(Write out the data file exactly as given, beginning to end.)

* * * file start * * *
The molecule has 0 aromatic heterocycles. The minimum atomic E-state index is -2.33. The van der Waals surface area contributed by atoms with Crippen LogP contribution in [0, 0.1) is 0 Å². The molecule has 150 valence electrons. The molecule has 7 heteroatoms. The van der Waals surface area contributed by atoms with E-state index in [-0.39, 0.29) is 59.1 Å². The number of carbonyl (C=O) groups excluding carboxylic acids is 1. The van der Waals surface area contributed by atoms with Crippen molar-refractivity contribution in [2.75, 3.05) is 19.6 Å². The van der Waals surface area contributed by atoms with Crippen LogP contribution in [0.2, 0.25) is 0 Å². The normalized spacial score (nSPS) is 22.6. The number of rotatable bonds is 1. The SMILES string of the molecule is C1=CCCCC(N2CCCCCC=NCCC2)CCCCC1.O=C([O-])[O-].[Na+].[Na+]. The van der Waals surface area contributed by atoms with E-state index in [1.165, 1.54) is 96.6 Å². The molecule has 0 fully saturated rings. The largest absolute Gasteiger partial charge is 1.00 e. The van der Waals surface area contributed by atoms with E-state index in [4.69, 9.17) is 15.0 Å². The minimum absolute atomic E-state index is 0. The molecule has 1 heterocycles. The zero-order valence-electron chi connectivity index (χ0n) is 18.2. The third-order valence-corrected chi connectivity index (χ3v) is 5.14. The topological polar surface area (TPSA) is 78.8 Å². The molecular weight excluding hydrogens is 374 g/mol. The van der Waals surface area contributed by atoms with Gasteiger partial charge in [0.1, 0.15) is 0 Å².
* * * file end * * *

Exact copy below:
The molecule has 0 aromatic heterocycles. The minimum atomic E-state index is -2.33. The van der Waals surface area contributed by atoms with Crippen LogP contribution in [0, 0.1) is 0 Å². The molecule has 150 valence electrons. The molecule has 7 heteroatoms. The van der Waals surface area contributed by atoms with E-state index in [-0.39, 0.29) is 59.1 Å². The number of carbonyl (C=O) groups excluding carboxylic acids is 1. The van der Waals surface area contributed by atoms with Crippen molar-refractivity contribution in [2.75, 3.05) is 19.6 Å². The van der Waals surface area contributed by atoms with Crippen LogP contribution in [0.2, 0.25) is 0 Å². The normalized spacial score (nSPS) is 22.6. The number of rotatable bonds is 1. The SMILES string of the molecule is C1=CCCCC(N2CCCCCC=NCCC2)CCCCC1.O=C([O-])[O-].[Na+].[Na+]. The van der Waals surface area contributed by atoms with E-state index in [1.165, 1.54) is 96.6 Å². The molecule has 0 fully saturated rings. The largest absolute Gasteiger partial charge is 1.00 e. The van der Waals surface area contributed by atoms with E-state index in [4.69, 9.17) is 15.0 Å². The minimum absolute atomic E-state index is 0. The molecule has 1 heterocycles. The zero-order valence-electron chi connectivity index (χ0n) is 18.2. The third-order valence-corrected chi connectivity index (χ3v) is 5.14. The topological polar surface area (TPSA) is 78.8 Å². The molecular weight excluding hydrogens is 374 g/mol. The van der Waals surface area contributed by atoms with Gasteiger partial charge in [0.1, 0.15) is 0 Å².